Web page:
- Says unlisted SOEs pose greatest implicit liabilities
- Explicit liabilities primarily driven by govt. guarantees
- Govt. guarantees are large and have risen in SL, Malaysia and the Maldives
State-owned enterprises (SOE) liabilities are posing both explicit and implicit contingent risks to Sri Lanka and some other Asia Pacific nations such as Vietnam, Bangladesh and Papua New Guinea, Moody’s Investors Service said in a new report.
“While unlisted SOEs in frontier markets – including Papua New Guinea (PNG, B2 stable), Bangladesh (Ba3 stable), Sri Lanka (B2 stable) and Vietnam (Ba3 stable) – pose the greatest implicit liabilities, rated and unrated, listed SOEs in advanced economies and emerging markets also show signs of weak financial strength,” said Anushka Shah, a Moody’s Vice President
and Senior Analyst.
“In terms of SOEs’ explicit liabilities, these are primarily driven by government guarantees and have risen in a number of countries,” added Shah.
The rating agency pointed out that the contingent risk may be explicit in nature, such as when a government guarantees an SOE’s debt. The report pointed out that government guarantees are large and have risen in Malaysia, the Maldives and Sri Lanka.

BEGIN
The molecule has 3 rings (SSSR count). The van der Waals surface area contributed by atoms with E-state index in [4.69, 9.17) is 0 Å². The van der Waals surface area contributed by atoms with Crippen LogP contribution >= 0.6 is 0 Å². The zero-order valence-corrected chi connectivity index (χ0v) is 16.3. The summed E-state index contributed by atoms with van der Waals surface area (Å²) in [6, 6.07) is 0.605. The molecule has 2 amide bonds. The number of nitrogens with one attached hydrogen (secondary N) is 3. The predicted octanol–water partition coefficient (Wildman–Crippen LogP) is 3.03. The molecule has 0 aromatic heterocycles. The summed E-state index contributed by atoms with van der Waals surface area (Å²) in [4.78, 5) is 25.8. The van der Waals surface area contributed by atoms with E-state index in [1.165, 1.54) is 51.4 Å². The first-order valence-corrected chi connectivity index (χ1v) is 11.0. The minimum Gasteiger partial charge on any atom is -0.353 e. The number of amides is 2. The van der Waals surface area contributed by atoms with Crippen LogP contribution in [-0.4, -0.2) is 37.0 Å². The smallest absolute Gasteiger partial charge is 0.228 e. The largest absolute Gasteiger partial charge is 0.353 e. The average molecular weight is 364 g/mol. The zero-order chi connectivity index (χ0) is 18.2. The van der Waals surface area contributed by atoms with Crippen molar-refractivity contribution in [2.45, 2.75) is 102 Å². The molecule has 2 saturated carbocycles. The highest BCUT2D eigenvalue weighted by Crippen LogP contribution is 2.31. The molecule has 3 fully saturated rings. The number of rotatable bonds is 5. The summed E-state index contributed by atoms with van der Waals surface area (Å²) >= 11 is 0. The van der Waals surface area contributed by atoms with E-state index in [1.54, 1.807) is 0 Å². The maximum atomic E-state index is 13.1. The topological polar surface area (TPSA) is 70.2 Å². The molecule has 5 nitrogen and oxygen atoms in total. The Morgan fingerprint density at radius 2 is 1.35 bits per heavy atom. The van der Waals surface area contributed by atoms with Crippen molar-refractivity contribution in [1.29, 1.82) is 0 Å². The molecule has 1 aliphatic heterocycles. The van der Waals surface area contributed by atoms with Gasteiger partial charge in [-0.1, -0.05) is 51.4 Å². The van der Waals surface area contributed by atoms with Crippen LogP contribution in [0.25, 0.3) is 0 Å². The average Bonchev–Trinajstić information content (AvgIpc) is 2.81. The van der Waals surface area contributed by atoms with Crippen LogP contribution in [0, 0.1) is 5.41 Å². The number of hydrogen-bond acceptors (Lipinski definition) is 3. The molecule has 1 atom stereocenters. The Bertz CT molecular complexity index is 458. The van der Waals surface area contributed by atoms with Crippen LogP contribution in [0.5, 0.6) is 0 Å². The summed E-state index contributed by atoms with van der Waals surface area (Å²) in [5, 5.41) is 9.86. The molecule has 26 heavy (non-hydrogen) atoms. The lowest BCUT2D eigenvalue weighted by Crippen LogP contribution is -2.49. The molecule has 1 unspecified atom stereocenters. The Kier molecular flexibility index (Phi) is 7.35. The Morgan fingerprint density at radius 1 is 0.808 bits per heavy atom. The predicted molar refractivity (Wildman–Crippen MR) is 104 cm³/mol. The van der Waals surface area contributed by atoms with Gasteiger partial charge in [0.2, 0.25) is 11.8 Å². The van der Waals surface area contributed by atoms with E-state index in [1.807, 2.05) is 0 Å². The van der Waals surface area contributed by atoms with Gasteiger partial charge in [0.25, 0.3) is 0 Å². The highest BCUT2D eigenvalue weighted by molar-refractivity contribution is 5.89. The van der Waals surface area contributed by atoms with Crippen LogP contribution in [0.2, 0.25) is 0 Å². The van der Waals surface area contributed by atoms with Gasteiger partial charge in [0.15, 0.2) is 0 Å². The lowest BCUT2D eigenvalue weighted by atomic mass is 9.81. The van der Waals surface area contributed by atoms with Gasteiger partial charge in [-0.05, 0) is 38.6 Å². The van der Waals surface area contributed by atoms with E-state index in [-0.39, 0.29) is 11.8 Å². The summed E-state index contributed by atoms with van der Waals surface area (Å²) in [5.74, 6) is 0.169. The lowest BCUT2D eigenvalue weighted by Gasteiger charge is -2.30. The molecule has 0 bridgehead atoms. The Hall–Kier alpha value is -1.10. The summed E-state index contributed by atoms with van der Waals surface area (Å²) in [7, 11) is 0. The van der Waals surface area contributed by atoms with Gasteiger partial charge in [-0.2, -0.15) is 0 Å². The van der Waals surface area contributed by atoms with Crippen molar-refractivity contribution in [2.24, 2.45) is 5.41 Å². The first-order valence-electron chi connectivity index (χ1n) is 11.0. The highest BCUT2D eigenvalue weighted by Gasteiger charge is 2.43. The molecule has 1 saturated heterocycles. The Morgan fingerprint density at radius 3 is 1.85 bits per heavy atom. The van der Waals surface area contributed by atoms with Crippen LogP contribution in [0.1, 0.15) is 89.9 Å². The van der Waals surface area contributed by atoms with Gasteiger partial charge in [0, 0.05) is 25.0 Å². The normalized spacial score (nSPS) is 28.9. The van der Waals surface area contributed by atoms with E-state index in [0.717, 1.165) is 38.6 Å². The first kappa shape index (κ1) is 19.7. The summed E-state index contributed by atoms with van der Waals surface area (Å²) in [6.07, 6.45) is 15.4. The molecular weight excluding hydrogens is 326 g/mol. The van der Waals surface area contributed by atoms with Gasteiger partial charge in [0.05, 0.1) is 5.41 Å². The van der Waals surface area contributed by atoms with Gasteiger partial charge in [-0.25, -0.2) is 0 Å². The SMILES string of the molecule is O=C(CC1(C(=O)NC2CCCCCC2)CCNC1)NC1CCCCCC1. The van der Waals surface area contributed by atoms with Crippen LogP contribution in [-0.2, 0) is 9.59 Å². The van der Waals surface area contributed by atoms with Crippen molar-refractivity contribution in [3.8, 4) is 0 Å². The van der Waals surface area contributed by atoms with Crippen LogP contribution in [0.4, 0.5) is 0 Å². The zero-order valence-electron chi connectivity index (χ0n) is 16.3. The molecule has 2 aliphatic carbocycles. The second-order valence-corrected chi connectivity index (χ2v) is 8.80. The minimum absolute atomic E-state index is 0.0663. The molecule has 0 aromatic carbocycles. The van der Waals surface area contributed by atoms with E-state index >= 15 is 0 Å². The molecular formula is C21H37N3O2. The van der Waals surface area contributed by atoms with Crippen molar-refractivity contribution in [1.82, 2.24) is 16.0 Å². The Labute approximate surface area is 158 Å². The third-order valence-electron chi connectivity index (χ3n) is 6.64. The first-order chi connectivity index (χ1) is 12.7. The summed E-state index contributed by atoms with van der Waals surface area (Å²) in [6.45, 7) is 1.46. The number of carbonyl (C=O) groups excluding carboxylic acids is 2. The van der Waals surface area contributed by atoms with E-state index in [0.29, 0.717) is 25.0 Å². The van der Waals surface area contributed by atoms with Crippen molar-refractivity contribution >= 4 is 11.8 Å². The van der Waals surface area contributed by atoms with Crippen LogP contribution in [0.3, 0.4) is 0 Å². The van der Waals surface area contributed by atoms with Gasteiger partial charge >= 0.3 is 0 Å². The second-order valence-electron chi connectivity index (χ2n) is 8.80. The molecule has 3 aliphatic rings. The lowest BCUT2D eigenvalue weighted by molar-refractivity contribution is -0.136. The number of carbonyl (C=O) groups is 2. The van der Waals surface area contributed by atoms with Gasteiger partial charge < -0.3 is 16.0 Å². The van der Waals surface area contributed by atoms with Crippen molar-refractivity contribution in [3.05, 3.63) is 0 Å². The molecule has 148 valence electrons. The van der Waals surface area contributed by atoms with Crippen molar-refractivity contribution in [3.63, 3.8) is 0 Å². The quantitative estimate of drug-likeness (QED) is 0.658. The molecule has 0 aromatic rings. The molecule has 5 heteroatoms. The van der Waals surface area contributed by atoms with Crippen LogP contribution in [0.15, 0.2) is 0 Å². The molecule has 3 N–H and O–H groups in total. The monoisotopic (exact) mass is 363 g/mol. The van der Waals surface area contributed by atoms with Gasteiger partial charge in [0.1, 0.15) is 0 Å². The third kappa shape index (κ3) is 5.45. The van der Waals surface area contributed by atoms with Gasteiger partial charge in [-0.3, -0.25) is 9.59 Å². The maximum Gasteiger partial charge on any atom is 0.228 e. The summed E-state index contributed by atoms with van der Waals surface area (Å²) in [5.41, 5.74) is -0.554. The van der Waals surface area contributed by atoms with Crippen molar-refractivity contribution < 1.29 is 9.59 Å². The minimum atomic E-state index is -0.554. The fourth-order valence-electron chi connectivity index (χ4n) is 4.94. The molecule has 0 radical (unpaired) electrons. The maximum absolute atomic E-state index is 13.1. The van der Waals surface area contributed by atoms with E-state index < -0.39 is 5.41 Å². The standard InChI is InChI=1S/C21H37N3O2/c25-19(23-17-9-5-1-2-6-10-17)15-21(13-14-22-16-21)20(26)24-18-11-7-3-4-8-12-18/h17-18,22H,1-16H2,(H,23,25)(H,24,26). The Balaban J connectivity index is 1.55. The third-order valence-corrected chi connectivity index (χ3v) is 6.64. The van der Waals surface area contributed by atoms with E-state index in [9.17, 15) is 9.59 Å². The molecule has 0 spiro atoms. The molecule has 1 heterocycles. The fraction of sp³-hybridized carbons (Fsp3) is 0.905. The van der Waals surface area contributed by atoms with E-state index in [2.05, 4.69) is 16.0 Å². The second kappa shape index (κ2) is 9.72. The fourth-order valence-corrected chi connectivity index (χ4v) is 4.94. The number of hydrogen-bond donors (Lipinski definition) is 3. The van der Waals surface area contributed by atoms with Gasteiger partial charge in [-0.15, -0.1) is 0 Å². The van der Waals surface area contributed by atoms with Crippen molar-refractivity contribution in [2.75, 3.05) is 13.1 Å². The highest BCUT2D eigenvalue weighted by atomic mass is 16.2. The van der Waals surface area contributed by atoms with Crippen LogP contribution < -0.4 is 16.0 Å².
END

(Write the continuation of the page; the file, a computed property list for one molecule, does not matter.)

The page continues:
“But SOEs are also, and more typically, the source of implicit liabilities, which arise from quasi- fiscal operations that are neither compensated through budgetary subsidies nor covered by explicit government guarantees,” Moody’s noted.
The rating agency pointed out that the management of these liabilities is key in assessing the probability of contingent risk materialization.
“In particular, government practices to calculate and quantify risks, and frameworks to control them, are important factors in gauging the probability of contingent liability materialization,” the report noted.